Back to top

Enterprise Tech Provider

Always innovating so you can accelerate from ideas to innovation
Sponsored by


Important Trends, Perspectives and Analysis for Solution Providers and Integrators

Tech Explainer: Cryptocurrency

Kevin Jacoby's picture

Submitted by Kevin Jacoby on
Blog Category: newsroom

Was this article helpful?

Cryptocurrency is a means of exchange like the U.S. dollar. Unlike the dollar, however, crypto is entirely digital, decentralized and tracked by a distributed ledger called a blockchain.

Cryptocurrencies like Bitcoin and Ethereum have become significant players in world finance. Since the introduction of Bitcoin in 2008, the number of publicly and privately traded cryptocurrencies now totals more than 22,000, with a total market capitalization of $1.1 trillion.

Cryptocurrency has no central body behind it. Instead, its authenticity is verified by cryptographic proof. Conversely, the U.S. dollar, a so-called fiat currency, is backed by a federal government that guarantees its authenticity and value as a tool of exchange.

The authenticity of a cryptocurrency transaction is verified by one of two methods: proof-of-work (PoW) or proof-of-stake (PoS). Proof-of-work, the validation method for Bitcoin, has become controversial due to its negative environmental impact. It can take as much energy to mine Bitcoin as it does to run a small European country.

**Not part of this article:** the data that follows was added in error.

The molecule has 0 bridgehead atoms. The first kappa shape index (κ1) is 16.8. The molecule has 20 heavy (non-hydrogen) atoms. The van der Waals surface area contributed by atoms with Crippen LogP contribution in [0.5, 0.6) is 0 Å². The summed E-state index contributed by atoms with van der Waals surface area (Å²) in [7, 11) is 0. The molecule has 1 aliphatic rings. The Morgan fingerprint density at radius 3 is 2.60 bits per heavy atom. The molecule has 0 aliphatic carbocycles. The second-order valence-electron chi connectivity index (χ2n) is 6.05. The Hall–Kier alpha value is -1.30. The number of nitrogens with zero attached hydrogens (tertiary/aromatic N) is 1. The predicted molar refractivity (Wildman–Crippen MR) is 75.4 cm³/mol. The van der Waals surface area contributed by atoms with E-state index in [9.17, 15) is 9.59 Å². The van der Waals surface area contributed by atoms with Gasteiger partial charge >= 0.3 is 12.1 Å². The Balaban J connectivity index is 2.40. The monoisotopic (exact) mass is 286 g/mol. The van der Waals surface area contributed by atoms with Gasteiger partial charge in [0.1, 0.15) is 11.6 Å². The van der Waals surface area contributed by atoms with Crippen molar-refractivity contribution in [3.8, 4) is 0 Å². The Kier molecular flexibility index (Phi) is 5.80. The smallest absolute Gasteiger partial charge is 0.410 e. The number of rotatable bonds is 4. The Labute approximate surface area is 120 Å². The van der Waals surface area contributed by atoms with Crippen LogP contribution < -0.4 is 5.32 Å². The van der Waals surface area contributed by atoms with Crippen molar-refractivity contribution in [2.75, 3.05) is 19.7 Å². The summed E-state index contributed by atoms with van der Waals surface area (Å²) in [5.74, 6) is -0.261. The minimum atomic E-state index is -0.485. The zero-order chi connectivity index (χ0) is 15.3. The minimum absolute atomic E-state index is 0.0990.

PoW leverages raw compute power to solve cryptographic problems called hashes, a process known as mining. Mining pits validators against each other in a race to solve a hash and earn the right to add a verified block to the blockchain. 

Miners who win a given race to validate a transaction are awarded a few coins. This serves two purposes. It gives miners an incentive to keep going, and it provides a means of introducing new coins into the economy.

The other form of cryptocurrency authentication is called proof-of-stake. The PoS method requires far less computing power than PoW and, therefore, less of a negative environmental impact.

With PoS, validators provide an amount of crypto they’re willing to “stake” or temporarily lock in a communal safe. In the case of Ethereum, the minimum stake is 32 ETH (currently worth just over $60,000). The more coins you stake, the more transactions you’re eligible to validate. 

Validators are chosen randomly to confirm transactions and validate blocks. Each block must be validated by more than one validator. When a specific number of validators verify that a block is accurate, that block is finalized.

As with the PoW method, validators receive additional coins as a reward for successfully validating a block. When a validator chooses to no longer participate in PoS validation, they are refunded their initial stake. 

Cryptocurrency is just one use for decentralized ledgers like blockchain. Blockchain technology is also used to keep track of things like decentralized banking, video games and non-fungible tokens (NFTs).

In the future, we may rely on blockchains to provide authenticity for many types of data, including medical records, insurance, gambling and voting. 

Was this article helpful?
Back to top